Photo: Grand Iftar in 2018 (Norberto Fernández Soriano)
Usually, during Ramadan the Muslim community spirit comes to life. Extended families and friends gather for iftar meals – the breaking of fast meal – and mosques are filled with worshippers attending the night prayers. In Bristol, The Grand Iftar on St Marks Road, Bristol’s largest iftar, is the highlight of the month for the wider community and a celebratory time to come together.
But with coronavirus restrictions in full force and lockdown extended, mosques remain closed, big iftar dinners cancelled, and worship confined to the home. And so, this Ramadan is like no other.
Earlier this week, the Muslim Council of Britain appealed to Muslims on social media to spend #RamadanAtHome, offering guidance and advice for the community.
In Bristol, faith leaders have stressed the importance of following government guidelines, mosques are broadcasting their sermons online, and local muslim organisations like the Bristol Muslim Cultural Society have already collaborated with local Imams in an online ‘Welcome Ramadan’ series to prepare and advise the Bristol Muslim community.
Inevitably, however, this Ramadan will pose many more challenges for cash-strapped families, key workers and those new to the faith.
Families in need
Ramadan is often characterised by its lavish iftar meals and extended family and community gatherings. For many families, the public health emergency has left them struggling financially.
Normally during this month, mosques would provide iftar meals for those who can’t afford it or live alone. In the spirit of giving and charity, locals in the community have put their heads and hearts together to help families in need during Ramadan.
One such example is Naqshbandia Aslamia Bristol (NAB), a local Sufi organisation. It collaborated with local businesses in Easton, St Pauls and Montpelier to set up a food bank to help vulnerable groups.
At the start of the pandemic it put together regular food packages delivered on Friday’s only, says Tariq Boota, a lead member of NAB. Now, they’ve put together an additional Ramadan package – delivered on a Thursday and Friday for Muslim families. “To give you an example, we’re giving gram flour, chicken, samosas, spring rolls, dates, pasta, oil, ” Tariq says.
It’s caring for humanity that underpins their efforts, he adds.
Fasting as a key worker
Sadia lives in Kingswood with her 14-year-old daughter. She works as a mental health specialist in Kingswood. Every year for Ramadan, Sadia takes part of her annual leave to spend more time at home with her daughter, to have iftar with her parents who live a short drive away, and be with extended family and friends. But now, unable to visit family and support them with preparing Ramadan meals, she says, “I’m finding it a struggle…I really miss my family”.
The public health emergency has made Sadia’s work in mental health even more crucial, with increased pressure on their services. As a frontline worker, Sadia will now continue working through Ramadan and will even open her first fast during a night shift. “I’ve never opened my fast anywhere other than my home, and I’m going to be doing that at work,” Sadia says.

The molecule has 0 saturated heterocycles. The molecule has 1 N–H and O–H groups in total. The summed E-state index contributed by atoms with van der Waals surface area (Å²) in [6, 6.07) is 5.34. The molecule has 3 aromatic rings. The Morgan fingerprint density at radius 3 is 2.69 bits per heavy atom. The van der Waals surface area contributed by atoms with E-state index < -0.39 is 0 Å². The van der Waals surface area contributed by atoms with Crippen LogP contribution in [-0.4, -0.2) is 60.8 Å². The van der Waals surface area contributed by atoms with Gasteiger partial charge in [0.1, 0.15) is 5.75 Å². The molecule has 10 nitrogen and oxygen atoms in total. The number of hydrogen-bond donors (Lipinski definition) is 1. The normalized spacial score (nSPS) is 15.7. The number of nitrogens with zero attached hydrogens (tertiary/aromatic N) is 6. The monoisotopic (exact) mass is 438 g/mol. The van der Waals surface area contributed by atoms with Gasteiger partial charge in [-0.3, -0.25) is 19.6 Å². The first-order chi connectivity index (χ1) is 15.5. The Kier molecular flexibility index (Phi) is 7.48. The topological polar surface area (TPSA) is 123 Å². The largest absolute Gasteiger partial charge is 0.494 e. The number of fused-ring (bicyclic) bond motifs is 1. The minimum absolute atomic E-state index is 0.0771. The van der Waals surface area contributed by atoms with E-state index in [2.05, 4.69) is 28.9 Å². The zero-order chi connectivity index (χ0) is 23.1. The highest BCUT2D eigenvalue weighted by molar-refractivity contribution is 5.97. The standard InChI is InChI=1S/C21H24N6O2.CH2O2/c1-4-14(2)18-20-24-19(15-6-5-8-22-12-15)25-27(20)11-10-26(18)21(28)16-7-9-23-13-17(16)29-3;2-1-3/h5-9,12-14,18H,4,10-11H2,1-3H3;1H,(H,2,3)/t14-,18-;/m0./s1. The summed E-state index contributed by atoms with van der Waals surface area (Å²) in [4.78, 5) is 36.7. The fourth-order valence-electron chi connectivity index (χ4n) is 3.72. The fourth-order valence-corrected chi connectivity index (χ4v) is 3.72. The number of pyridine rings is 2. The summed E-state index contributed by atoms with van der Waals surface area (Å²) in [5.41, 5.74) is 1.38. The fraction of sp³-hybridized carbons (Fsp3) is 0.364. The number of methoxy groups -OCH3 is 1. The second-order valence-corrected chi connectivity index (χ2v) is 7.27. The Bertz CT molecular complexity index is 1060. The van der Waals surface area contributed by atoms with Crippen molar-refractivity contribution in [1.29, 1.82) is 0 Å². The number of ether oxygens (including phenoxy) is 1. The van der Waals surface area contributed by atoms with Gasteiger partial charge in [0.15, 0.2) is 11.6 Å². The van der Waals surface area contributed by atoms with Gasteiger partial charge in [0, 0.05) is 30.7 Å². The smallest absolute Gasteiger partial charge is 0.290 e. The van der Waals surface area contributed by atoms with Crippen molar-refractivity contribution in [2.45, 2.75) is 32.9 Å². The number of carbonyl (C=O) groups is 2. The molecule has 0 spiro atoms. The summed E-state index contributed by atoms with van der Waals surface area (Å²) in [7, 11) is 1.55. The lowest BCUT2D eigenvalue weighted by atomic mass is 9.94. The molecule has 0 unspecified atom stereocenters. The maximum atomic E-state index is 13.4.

Working, fasting, preparing meals and homeschooling her daughter all at the same time, Sadia worries how she’s going to manage everything. “It’s going to be the toughest Ramadan I’m going to experience,” she says.
Embracing a new faith
Ramadan during a lockdown poses more challenges for converts – new Muslims – in particular. Yahya, 31, who lives in St George with his family, converted to Islam two years ago. He remember his first Ramadan in the peak of summer in 2018: “I newly became Muslim at that point [and] I was just getting used to all the rituals involved. Luckily, I had a friend helping me…he would invite me to his house for iftar, take me to Taraweeh [night] prayer [and] to different mosques.”
With long hours of fasting and working at the same time, he says, it was difficult, but the abundant support helped him through it. Mosques and the local Muslim community provide strong social support for converts.
Imagining what it would have been like had his first Ramadan been during a nationwide lockdown, he says, “without that [support], I think I would have struggled.”
In what may feel like a lonely time for the Muslim community this year, Yahya calls to mind, “Ramadan is also about time for isolation and introspection as well.” The silver lining in spending Ramadan in lockdown, he says, is that it’s an opportunity to really connect in isolation by doing more worship at home.
Ramadan at home
Shaykh Afdal Feroz, a local faith leader, says isolation is an integral part of Ramadan ,”to focus on ones’ self and connect with our Lord spiritually by distancing ourselves from society”. This is an opportunity to look inward, and strengthen inner spiritual strength, he adds.
Beside the value of solitude, families are also appreciating spending more quality time together at home in worship. Dr Yusuf, Acting Headteacher at Andalusia Academy, lives with his family of eight in Kingswood. For the first time the whole family will be observing the night prayer in their home with his eldest taking the lead.
More broadly, Shaykh Feroz says it’s crucial to remember that we’re in isolation to not only protect ourselves but to protect others as well: “That’s the ultimate act of selflessness.”
The abundant community spirit of Ramadan may not be visible on the streets or the mosques this year. But for many Muslims in Bristol, it lives on in the festive decorations in the sitting rooms, in the increased prayers with family, and silent solidarity in the heart for all those in difficult times.